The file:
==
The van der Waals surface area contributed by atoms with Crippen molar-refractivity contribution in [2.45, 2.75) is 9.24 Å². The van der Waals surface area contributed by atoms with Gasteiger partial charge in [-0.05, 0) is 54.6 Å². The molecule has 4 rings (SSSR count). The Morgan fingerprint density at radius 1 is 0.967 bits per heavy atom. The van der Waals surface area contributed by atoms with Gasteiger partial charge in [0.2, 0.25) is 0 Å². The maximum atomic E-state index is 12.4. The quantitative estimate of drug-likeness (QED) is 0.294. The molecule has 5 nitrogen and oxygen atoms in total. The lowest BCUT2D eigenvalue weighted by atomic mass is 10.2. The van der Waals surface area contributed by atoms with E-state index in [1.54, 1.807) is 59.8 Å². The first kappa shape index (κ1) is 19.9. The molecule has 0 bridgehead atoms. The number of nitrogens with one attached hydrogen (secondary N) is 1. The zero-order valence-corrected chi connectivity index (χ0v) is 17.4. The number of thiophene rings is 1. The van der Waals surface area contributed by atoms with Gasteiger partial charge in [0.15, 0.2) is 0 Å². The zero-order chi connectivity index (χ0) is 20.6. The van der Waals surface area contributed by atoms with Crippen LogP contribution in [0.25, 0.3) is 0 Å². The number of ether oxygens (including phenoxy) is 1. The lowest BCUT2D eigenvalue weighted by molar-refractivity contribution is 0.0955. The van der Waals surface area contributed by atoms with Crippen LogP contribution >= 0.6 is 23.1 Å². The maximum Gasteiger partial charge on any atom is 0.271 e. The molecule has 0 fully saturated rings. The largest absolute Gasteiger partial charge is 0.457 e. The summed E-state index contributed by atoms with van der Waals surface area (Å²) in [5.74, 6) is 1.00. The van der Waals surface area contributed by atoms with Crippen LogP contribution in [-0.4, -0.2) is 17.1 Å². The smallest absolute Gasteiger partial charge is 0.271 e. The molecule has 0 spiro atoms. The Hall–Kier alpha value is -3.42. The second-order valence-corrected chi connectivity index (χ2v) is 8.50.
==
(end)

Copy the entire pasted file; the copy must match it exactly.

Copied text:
The van der Waals surface area contributed by atoms with Crippen molar-refractivity contribution in [2.45, 2.75) is 9.24 Å². The van der Waals surface area contributed by atoms with Gasteiger partial charge in [-0.05, 0) is 54.6 Å². The molecule has 4 rings (SSSR count). The Morgan fingerprint density at radius 1 is 0.967 bits per heavy atom. The van der Waals surface area contributed by atoms with Gasteiger partial charge in [0.2, 0.25) is 0 Å². The maximum atomic E-state index is 12.4. The quantitative estimate of drug-likeness (QED) is 0.294. The molecule has 5 nitrogen and oxygen atoms in total. The lowest BCUT2D eigenvalue weighted by atomic mass is 10.2. The van der Waals surface area contributed by atoms with E-state index in [1.54, 1.807) is 59.8 Å². The first kappa shape index (κ1) is 19.9. The molecule has 0 bridgehead atoms. The number of nitrogens with one attached hydrogen (secondary N) is 1. The zero-order valence-corrected chi connectivity index (χ0v) is 17.4. The number of thiophene rings is 1. The van der Waals surface area contributed by atoms with Gasteiger partial charge in [0.15, 0.2) is 0 Å². The zero-order chi connectivity index (χ0) is 20.6. The van der Waals surface area contributed by atoms with Crippen LogP contribution in [0.25, 0.3) is 0 Å². The number of ether oxygens (including phenoxy) is 1. The lowest BCUT2D eigenvalue weighted by molar-refractivity contribution is 0.0955. The van der Waals surface area contributed by atoms with Crippen LogP contribution >= 0.6 is 23.1 Å². The maximum Gasteiger partial charge on any atom is 0.271 e. The molecule has 0 fully saturated rings. The largest absolute Gasteiger partial charge is 0.457 e. The summed E-state index contributed by atoms with van der Waals surface area (Å²) in [5.74, 6) is 1.00. The van der Waals surface area contributed by atoms with Crippen LogP contribution in [-0.4, -0.2) is 17.1 Å². The smallest absolute Gasteiger partial charge is 0.271 e. The molecule has 0 spiro atoms. The Hall–Kier alpha value is -3.42. The second-order valence-corrected chi connectivity index (χ2v) is 8.50.